We are increasingly getting a lot of delegates attending the PTT Train the Trainer course whose business is subject to external audit and their training has recently been picked up as having non-conformities that require immediate action.  So why is this happening more often and what might an auditor ask to see evidence and examples of?

It’s an extremely common occurrence that in most businesses, training plays second fiddle to most everything else but this is now changing.  With advances in knowledge in fields such as Human Factors, training and its quality is now more commonly looked upon as crucial to the success of a business and the reason why things can work so well or go so badly.  This is one of the main reasons why your future audits might just concentrate on the training you do far more than you have experienced previously, so what might they look at?  Here are three main questions that you can consider, based on my experience of preparing very large training organisations for audit:

What professional and training qualifications do your trainers have?

It goes without saying that anyone training should be professionally competent in their field of quality and credibility but just because you are knowledgeable or good doesn’t mean that you will be a good trainer.  Auditors are now looking for those who are delivering the training to have some form of formal training or qualification since most people who are “training” just read lots of PowerPoint slides; this will never count as effective training.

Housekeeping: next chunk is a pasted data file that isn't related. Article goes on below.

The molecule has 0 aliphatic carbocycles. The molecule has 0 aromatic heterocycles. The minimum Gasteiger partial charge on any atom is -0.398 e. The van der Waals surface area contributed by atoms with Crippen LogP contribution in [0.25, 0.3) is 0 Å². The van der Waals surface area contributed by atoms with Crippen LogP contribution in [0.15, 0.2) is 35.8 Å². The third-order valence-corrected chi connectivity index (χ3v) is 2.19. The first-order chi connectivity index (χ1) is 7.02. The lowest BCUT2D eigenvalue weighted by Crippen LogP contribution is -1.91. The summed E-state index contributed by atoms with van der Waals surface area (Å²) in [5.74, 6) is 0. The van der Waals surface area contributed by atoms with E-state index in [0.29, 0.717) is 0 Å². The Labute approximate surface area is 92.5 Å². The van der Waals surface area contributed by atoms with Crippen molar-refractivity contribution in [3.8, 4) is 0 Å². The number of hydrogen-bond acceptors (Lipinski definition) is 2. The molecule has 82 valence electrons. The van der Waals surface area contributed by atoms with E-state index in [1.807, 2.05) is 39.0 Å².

How often do you review your training content to ensure your information and practices are current?

We all know business is always evolving and so many things like process and practices change on a daily basis.  When it comes to output/profitability needs, most businesses react quite quickly to making changes but not so much with training.  It never ceases to amaze me how many people tell me that because training is perhaps a “secondary role”, they “Don’t get the time” to review and amend the training properly so very quickly it can become stale.  All training must be examined regularly to ensure that process and practices are current so what mechanism do you have in place to do this?

How do you review the effectiveness of your training?

It’s not good enough to say that because you are training people that this is sufficient.  There needs to be a system in place that reviews the quality of delivery (effectiveness at the point of training) but more importantly at a later stage in the workplace.  If not, how do you know that overall, its fit for purpose to achieve what its meant to and that the training need is still the same?  How can you prove that you are acting on the information you are gathering and analysing any trends to then feed it back into the training you deliver?

Having been through many successful audits, I just love seeing those green “ticks” rather than those nasty red ones but irrespective of the result, it’s critical to view an audit not as an excuse to be tripped up, but as an opportunity for improvement.

Scott Fraser is a Master Trainer at Target Training and delivers our PTT Train the Trainer courses and our Advanced PTT Train the Trainer courses.  You can read more about him here.